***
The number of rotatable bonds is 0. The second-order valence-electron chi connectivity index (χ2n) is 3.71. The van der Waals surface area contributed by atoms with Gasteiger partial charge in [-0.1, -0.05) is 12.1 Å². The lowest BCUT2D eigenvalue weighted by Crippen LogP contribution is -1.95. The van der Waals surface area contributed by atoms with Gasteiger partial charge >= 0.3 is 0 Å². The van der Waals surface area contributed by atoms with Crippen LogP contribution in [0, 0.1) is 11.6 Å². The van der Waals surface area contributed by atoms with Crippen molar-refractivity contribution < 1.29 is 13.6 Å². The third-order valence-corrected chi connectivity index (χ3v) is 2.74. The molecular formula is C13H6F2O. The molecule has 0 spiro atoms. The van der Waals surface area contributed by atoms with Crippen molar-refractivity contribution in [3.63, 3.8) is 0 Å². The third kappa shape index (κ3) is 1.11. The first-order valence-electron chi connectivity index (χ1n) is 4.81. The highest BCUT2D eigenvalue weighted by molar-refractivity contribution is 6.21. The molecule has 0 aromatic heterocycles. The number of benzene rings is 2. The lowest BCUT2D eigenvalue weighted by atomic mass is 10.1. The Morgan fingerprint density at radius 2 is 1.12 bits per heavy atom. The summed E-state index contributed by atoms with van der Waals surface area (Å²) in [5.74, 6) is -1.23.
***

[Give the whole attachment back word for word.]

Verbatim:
The number of rotatable bonds is 0. The second-order valence-electron chi connectivity index (χ2n) is 3.71. The van der Waals surface area contributed by atoms with Gasteiger partial charge in [-0.1, -0.05) is 12.1 Å². The lowest BCUT2D eigenvalue weighted by Crippen LogP contribution is -1.95. The van der Waals surface area contributed by atoms with Gasteiger partial charge >= 0.3 is 0 Å². The van der Waals surface area contributed by atoms with Crippen LogP contribution in [0, 0.1) is 11.6 Å². The van der Waals surface area contributed by atoms with Crippen molar-refractivity contribution < 1.29 is 13.6 Å². The third-order valence-corrected chi connectivity index (χ3v) is 2.74. The molecular formula is C13H6F2O. The molecule has 0 spiro atoms. The van der Waals surface area contributed by atoms with Crippen molar-refractivity contribution in [3.63, 3.8) is 0 Å². The third kappa shape index (κ3) is 1.11. The first-order valence-electron chi connectivity index (χ1n) is 4.81. The highest BCUT2D eigenvalue weighted by molar-refractivity contribution is 6.21. The molecule has 0 aromatic heterocycles. The number of benzene rings is 2. The lowest BCUT2D eigenvalue weighted by atomic mass is 10.1. The Morgan fingerprint density at radius 2 is 1.12 bits per heavy atom. The summed E-state index contributed by atoms with van der Waals surface area (Å²) in [5.74, 6) is -1.23.